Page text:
Trees I get form West Coast nurseries are often starting to leaf out when I receive them, but not far enough to cause runting because root surge has just gotten into gear and not much energy has been expended.

    Bookmark   May 22, 2012 at 11:10AM
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I planted one of the Raintree refrigerated trees the 2nd week in May, and it was leafing out in a week.

    Bookmark   May 22, 2012 at 12:56PM
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Since the tree was pulled out of it's source of water and nourishment, the clock has been ticking away as it is drying out and has a limited survival opportunity. If you were to let the remaining roots promptly plunge into a pool of nutritious water and soak for a day or two to recharge, the plant would have a full tank of fuel before starting the next challenge. No longer having a complete set of roots, the tree will not be able to supply all the intact branches with their usual provision of fluid. Pruning away about a third or so of the upper branch structure has value.A longtime fruit pro told me, that for a bare root peach tree, to remove all branches until you are left with a 3 foot tall 'whip'. As the roots grow and new shoots develop, remove all new shoots except for 3 or 4 near the top that are growing in different directions. These will become the eventual large scaffold branches that all peach branches will grow out from. I spike the pool water with Super Thrive, but other water-soluble fertilizer can help also. I keep the pool fluid for the tree to get more doses slowly poured on it every now and then after being planted.

    Bookmark   May 22, 2012 at 2:41PM
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olpea(zone 6 KS)


The peach trees from Raintree last year were fully dormant upon arrival. I specifically remember these trees because I planted them so late.

Like I said, they didn't grow as much as normal, but still put on a fair amount of wood. Peaches don't set terminal buds here till about the end of Sept., or even into Oct., so even the late planted peach and nect. had a pretty long growing season.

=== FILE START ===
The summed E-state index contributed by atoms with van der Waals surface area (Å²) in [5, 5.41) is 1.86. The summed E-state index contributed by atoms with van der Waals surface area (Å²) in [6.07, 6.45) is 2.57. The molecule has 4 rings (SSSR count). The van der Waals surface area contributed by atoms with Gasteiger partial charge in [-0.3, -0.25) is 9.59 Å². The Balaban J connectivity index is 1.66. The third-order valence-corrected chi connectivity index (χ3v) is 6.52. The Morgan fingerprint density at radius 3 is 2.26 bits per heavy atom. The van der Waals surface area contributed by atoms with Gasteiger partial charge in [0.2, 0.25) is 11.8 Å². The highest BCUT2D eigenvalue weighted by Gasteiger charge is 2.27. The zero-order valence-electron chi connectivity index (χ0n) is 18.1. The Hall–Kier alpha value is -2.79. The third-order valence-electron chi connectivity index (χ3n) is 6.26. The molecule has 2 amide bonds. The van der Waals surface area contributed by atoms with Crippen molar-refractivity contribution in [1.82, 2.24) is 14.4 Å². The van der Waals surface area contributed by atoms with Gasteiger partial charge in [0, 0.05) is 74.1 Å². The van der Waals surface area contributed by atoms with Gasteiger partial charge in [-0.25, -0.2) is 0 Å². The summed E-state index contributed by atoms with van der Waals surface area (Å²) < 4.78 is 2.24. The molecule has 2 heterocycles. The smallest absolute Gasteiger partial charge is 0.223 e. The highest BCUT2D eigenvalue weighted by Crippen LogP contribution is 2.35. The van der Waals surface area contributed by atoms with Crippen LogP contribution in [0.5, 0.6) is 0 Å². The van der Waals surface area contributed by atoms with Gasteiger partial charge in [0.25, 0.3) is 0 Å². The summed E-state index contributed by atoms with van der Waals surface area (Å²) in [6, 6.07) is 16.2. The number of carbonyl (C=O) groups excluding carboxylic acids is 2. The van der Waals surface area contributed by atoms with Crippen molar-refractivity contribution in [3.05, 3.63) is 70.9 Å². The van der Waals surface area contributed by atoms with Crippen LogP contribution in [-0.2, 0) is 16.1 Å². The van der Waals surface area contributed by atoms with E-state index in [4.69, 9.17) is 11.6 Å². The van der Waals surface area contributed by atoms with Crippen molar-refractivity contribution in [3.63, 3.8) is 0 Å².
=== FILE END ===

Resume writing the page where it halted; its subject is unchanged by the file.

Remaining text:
I almost chuckle when I think about your post. I do the exact opposite of almost everything you've written in your post.

- I don't soak trees before planting.
- I don't prune side branches (because they won't grow back on young peach trees).
- I don't start my scaffolds near the top of a 3' whip. Rather I cut the trees back to 2 or 2.5 feet and start the scaffolds evenly up the trunk.
- I don't use Super Thrive or other water-soluble fertilizers.

Suppose it just goes to show there is no one way to grow fruit trees.

    Bookmark   May 22, 2012 at 11:29PM
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alan haigh

Olpea, actually the only trees I've ever received in May were cherry trees from the west coast and they didn't get much growth at all first year. My experience with peaches was always with trees I received early enough but planted late after healing in, which apparently yields a different result. Peaches keep growing pretty late here as well and don't rely on the spring surge to get most of their growth in. You right, me wrong.

    Bookmark   May 23, 2012 at 5:47AM
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Scott F Smith(6B/7A MD)

I have a similar experience on peaches and cherries. I ordered some very late cherries coming this week because I forgot I had a free spot until now and decided I would get it while I remembered, but I don't expect much growth at all this year. Apples and pears planted late are like cherries, not much growth. Those guys I try to get in in March if I can. Peaches and plums usually do a lot better when late planted, assuming they are in a happy spot.


    Bookmark   May 23, 2012 at 10:19PM
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I placed a fruit tree order from a nursery and my only request was that it ship on a Monday.Well it shipped on Monday and there is no way theses trees can be planted in N.H in January.I was going to plant them in 5 gallon buckets in the garage.Any help on this would be greatly appreciated! Thanks Joe

    Bookmark   January 10, 2013 at 8:33AM